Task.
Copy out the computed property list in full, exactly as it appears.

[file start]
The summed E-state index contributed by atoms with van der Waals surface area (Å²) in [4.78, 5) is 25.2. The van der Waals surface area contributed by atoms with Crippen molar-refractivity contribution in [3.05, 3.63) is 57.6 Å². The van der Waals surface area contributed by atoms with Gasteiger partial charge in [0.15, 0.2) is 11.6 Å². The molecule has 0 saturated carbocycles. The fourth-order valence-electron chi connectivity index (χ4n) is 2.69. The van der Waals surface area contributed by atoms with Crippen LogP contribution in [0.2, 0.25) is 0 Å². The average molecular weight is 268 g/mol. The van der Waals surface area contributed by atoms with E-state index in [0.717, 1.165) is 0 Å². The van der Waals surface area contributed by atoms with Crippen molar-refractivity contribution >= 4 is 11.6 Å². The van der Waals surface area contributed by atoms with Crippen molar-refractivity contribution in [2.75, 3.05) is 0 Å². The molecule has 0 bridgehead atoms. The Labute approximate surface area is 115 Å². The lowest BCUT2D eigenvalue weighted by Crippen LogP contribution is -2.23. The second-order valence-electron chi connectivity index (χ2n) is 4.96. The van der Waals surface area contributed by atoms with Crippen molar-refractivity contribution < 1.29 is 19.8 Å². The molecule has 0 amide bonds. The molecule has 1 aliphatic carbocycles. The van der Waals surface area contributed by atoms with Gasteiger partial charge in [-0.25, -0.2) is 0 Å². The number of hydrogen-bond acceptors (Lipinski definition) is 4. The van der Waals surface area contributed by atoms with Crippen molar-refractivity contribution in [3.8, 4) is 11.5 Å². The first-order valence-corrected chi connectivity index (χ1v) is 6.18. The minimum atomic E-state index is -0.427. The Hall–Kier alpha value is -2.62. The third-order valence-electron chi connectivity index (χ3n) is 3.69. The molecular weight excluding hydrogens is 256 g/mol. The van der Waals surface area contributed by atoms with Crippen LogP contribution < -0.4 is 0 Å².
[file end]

The summed E-state index contributed by atoms with van der Waals surface area (Å²) in [4.78, 5) is 25.2. The van der Waals surface area contributed by atoms with Crippen molar-refractivity contribution in [3.05, 3.63) is 57.6 Å². The van der Waals surface area contributed by atoms with Gasteiger partial charge in [0.15, 0.2) is 11.6 Å². The molecule has 0 saturated carbocycles. The fourth-order valence-electron chi connectivity index (χ4n) is 2.69. The van der Waals surface area contributed by atoms with Crippen LogP contribution in [0.2, 0.25) is 0 Å². The average molecular weight is 268 g/mol. The van der Waals surface area contributed by atoms with E-state index in [0.717, 1.165) is 0 Å². The van der Waals surface area contributed by atoms with Crippen molar-refractivity contribution >= 4 is 11.6 Å². The van der Waals surface area contributed by atoms with Crippen molar-refractivity contribution in [2.75, 3.05) is 0 Å². The molecule has 0 bridgehead atoms. The Labute approximate surface area is 115 Å². The lowest BCUT2D eigenvalue weighted by Crippen LogP contribution is -2.23. The second-order valence-electron chi connectivity index (χ2n) is 4.96. The van der Waals surface area contributed by atoms with Crippen molar-refractivity contribution < 1.29 is 19.8 Å². The molecule has 0 amide bonds. The molecule has 1 aliphatic carbocycles. The van der Waals surface area contributed by atoms with Gasteiger partial charge in [-0.25, -0.2) is 0 Å². The number of hydrogen-bond acceptors (Lipinski definition) is 4. The van der Waals surface area contributed by atoms with Crippen molar-refractivity contribution in [3.8, 4) is 11.5 Å². The first-order valence-corrected chi connectivity index (χ1v) is 6.18. The minimum atomic E-state index is -0.427. The Hall–Kier alpha value is -2.62. The third-order valence-electron chi connectivity index (χ3n) is 3.69. The molecular weight excluding hydrogens is 256 g/mol. The van der Waals surface area contributed by atoms with Crippen LogP contribution < -0.4 is 0 Å².